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The Evolution of the Cryogenic System of the European Spallation Source

Hees, Wolfgang LU ; Arnold, Philipp LU ; Fydrych, Jaroslaw LU ; Jurns, John LU ; Wang, Xilong LU and Weisend, John LU (2015) Cryogenic Engineering Conference (CEC) / International Cryogenic Materials Conference (ICMC) In IOP Conference Series: Materials Science and Engineering 101. p.012073-012073
Abstract
The European Spallation Source (ESS) is an intergovernmental project building a multidisciplinary research laboratory based upon the world's most powerful neutron source to be built in Lund, Sweden. The ESS will use a superconducting linear accelerator which will deliver protons with 5 MW of power to the target at 2.0 GeV with a nominal current of 62.5 mA. A cryomodule test stand will be supplied with helium for the site acceptance tests. The target will have two moderators using supercritical hydrogen to cool down the neutrons. The neutron instruments and the experiments' sample environment will use liquid helium and liquid nitrogen to cool detectors and samples. The ESS cryogenic system is designed to deliver cryogenic cooling capacity... (More)
The European Spallation Source (ESS) is an intergovernmental project building a multidisciplinary research laboratory based upon the world's most powerful neutron source to be built in Lund, Sweden. The ESS will use a superconducting linear accelerator which will deliver protons with 5 MW of power to the target at 2.0 GeV with a nominal current of 62.5 mA. A cryomodule test stand will be supplied with helium for the site acceptance tests. The target will have two moderators using supercritical hydrogen to cool down the neutrons. The neutron instruments and the experiments' sample environment will use liquid helium and liquid nitrogen to cool detectors and samples. The ESS cryogenic system is designed to deliver cryogenic cooling capacity to all three client system. A first concept of the ESS cryogenic system was developed in 2010 and 2011 with a limited amount of input from the clients as well as from site infrastructure (i.e. buildings and utilities). The design had to be flexible enough to accommodate future changes in scope, schedule and available infrastructure. Over the following years the design has evolved together with these parameters to achieve a maturity today which allowed us to order the accelerator cryoplant and to start procurement of many of the other parts of the ESS cryogenic system. This paper presents the evolution of the design throughout the years and the factors influencing certain design choices. (Less)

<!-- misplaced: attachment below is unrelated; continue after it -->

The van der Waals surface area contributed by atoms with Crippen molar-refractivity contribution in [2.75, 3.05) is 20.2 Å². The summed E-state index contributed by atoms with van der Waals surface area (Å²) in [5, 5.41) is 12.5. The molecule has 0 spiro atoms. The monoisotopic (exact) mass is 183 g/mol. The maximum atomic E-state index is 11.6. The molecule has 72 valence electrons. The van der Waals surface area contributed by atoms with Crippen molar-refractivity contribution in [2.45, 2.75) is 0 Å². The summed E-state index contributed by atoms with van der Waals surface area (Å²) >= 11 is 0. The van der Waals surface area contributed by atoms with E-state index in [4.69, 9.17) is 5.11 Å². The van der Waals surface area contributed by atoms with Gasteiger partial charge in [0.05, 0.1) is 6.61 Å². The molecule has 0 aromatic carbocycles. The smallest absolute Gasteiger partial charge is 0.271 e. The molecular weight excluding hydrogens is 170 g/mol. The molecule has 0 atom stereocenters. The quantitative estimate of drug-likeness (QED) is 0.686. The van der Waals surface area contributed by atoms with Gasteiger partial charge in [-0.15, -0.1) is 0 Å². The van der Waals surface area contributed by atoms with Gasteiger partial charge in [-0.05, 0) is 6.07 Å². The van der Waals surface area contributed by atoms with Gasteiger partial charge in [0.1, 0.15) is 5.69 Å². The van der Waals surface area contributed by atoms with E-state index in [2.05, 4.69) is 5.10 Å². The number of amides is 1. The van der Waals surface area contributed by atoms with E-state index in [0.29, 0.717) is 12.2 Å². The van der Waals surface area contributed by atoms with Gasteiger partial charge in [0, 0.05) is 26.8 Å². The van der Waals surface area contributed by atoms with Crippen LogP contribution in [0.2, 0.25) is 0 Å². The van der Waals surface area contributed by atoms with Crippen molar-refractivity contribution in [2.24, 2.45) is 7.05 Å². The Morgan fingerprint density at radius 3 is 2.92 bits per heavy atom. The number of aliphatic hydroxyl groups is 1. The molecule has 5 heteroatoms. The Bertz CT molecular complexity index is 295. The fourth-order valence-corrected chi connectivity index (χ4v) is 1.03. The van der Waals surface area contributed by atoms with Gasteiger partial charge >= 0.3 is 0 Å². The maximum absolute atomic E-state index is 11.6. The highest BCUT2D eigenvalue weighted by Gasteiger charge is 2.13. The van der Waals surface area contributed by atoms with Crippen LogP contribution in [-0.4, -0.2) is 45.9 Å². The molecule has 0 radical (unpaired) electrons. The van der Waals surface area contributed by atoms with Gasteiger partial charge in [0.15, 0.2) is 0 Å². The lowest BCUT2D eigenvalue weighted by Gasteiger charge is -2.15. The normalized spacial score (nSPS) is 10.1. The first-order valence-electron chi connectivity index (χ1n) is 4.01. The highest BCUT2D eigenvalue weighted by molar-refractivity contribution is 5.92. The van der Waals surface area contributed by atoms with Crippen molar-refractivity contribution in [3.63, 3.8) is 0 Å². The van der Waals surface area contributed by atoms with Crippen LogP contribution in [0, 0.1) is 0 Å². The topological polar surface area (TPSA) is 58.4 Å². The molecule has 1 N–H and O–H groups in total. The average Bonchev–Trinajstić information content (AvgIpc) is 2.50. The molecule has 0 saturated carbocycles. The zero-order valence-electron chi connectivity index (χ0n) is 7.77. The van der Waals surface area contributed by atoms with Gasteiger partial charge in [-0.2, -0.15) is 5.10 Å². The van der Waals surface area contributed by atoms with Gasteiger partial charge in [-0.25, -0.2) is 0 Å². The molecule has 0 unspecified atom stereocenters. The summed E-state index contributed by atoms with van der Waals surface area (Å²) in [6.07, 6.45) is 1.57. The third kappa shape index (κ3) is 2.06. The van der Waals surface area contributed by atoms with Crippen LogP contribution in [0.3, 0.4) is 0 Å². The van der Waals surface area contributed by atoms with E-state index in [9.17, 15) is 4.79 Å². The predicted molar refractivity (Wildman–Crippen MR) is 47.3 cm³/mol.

Please use this url to cite or link to this publication:
author
organization
publishing date
type
Chapter in Book/Report/Conference proceeding
publication status
published
subject
in
IOP Conference Series: Materials Science and Engineering
volume
101
pages
012073 - 012073
publisher
IOP Publishing
conference name
Cryogenic Engineering Conference (CEC) / International Cryogenic Materials Conference (ICMC)
external identifiers
  • wos:000368434700073
  • scopus:84959865160
ISSN
1757-899X
1757-8981
DOI
10.1088/1757-899X/101/1/012073
language
English
LU publication?
yes
id
5c659656-41cd-422e-9ace-dad66872c5d9 (old id 8739044)
date added to LUP
2016-02-26 14:56:50
date last changed
2017-01-01 03:29:59
@inproceedings{5c659656-41cd-422e-9ace-dad66872c5d9,
  abstract     = {The European Spallation Source (ESS) is an intergovernmental project building a multidisciplinary research laboratory based upon the world's most powerful neutron source to be built in Lund, Sweden. The ESS will use a superconducting linear accelerator which will deliver protons with 5 MW of power to the target at 2.0 GeV with a nominal current of 62.5 mA. A cryomodule test stand will be supplied with helium for the site acceptance tests. The target will have two moderators using supercritical hydrogen to cool down the neutrons. The neutron instruments and the experiments' sample environment will use liquid helium and liquid nitrogen to cool detectors and samples. The ESS cryogenic system is designed to deliver cryogenic cooling capacity to all three client system. A first concept of the ESS cryogenic system was developed in 2010 and 2011 with a limited amount of input from the clients as well as from site infrastructure (i.e. buildings and utilities). The design had to be flexible enough to accommodate future changes in scope, schedule and available infrastructure. Over the following years the design has evolved together with these parameters to achieve a maturity today which allowed us to order the accelerator cryoplant and to start procurement of many of the other parts of the ESS cryogenic system. This paper presents the evolution of the design throughout the years and the factors influencing certain design choices.},
  author       = {Hees, Wolfgang and Arnold, Philipp and Fydrych, Jaroslaw and Jurns, John and Wang, Xilong and Weisend, John},
  booktitle    = {IOP Conference Series: Materials Science and Engineering},
  issn         = {1757-899X},
  language     = {eng},
  pages        = {012073--012073},
  publisher    = {IOP Publishing},
  title        = {The Evolution of the Cryogenic System of the European Spallation Source},
  url          = {http://dx.doi.org/10.1088/1757-899X/101/1/012073},
  volume       = {101},
  year         = {2015},
}